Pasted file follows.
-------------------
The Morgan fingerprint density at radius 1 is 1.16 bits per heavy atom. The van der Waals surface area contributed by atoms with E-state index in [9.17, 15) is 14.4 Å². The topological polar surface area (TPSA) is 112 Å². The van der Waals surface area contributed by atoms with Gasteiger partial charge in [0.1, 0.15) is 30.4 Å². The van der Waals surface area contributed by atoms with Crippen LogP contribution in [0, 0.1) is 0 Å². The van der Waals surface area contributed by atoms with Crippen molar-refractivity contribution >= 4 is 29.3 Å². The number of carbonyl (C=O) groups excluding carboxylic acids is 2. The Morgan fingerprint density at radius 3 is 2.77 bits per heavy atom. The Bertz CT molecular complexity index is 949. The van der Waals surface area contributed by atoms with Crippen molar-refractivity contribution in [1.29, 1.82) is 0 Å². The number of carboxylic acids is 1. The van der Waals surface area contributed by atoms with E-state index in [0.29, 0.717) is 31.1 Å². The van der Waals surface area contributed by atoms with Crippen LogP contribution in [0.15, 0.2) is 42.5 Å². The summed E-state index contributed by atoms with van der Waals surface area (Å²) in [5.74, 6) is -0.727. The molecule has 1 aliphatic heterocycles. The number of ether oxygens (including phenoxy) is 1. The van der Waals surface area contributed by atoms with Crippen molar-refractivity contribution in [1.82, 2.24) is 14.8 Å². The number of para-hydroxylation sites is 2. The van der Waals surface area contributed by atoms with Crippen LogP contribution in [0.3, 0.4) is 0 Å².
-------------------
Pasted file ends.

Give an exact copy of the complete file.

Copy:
The Morgan fingerprint density at radius 1 is 1.16 bits per heavy atom. The van der Waals surface area contributed by atoms with E-state index in [9.17, 15) is 14.4 Å². The topological polar surface area (TPSA) is 112 Å². The van der Waals surface area contributed by atoms with Gasteiger partial charge in [0.1, 0.15) is 30.4 Å². The van der Waals surface area contributed by atoms with Crippen LogP contribution in [0, 0.1) is 0 Å². The van der Waals surface area contributed by atoms with Crippen molar-refractivity contribution >= 4 is 29.3 Å². The number of carbonyl (C=O) groups excluding carboxylic acids is 2. The Morgan fingerprint density at radius 3 is 2.77 bits per heavy atom. The Bertz CT molecular complexity index is 949. The van der Waals surface area contributed by atoms with Crippen molar-refractivity contribution in [1.29, 1.82) is 0 Å². The number of carboxylic acids is 1. The van der Waals surface area contributed by atoms with E-state index in [0.29, 0.717) is 31.1 Å². The van der Waals surface area contributed by atoms with Crippen LogP contribution in [0.15, 0.2) is 42.5 Å². The summed E-state index contributed by atoms with van der Waals surface area (Å²) in [5.74, 6) is -0.727. The molecule has 1 aliphatic heterocycles. The number of ether oxygens (including phenoxy) is 1. The van der Waals surface area contributed by atoms with Crippen molar-refractivity contribution in [1.82, 2.24) is 14.8 Å². The number of para-hydroxylation sites is 2. The van der Waals surface area contributed by atoms with Crippen LogP contribution in [0.3, 0.4) is 0 Å².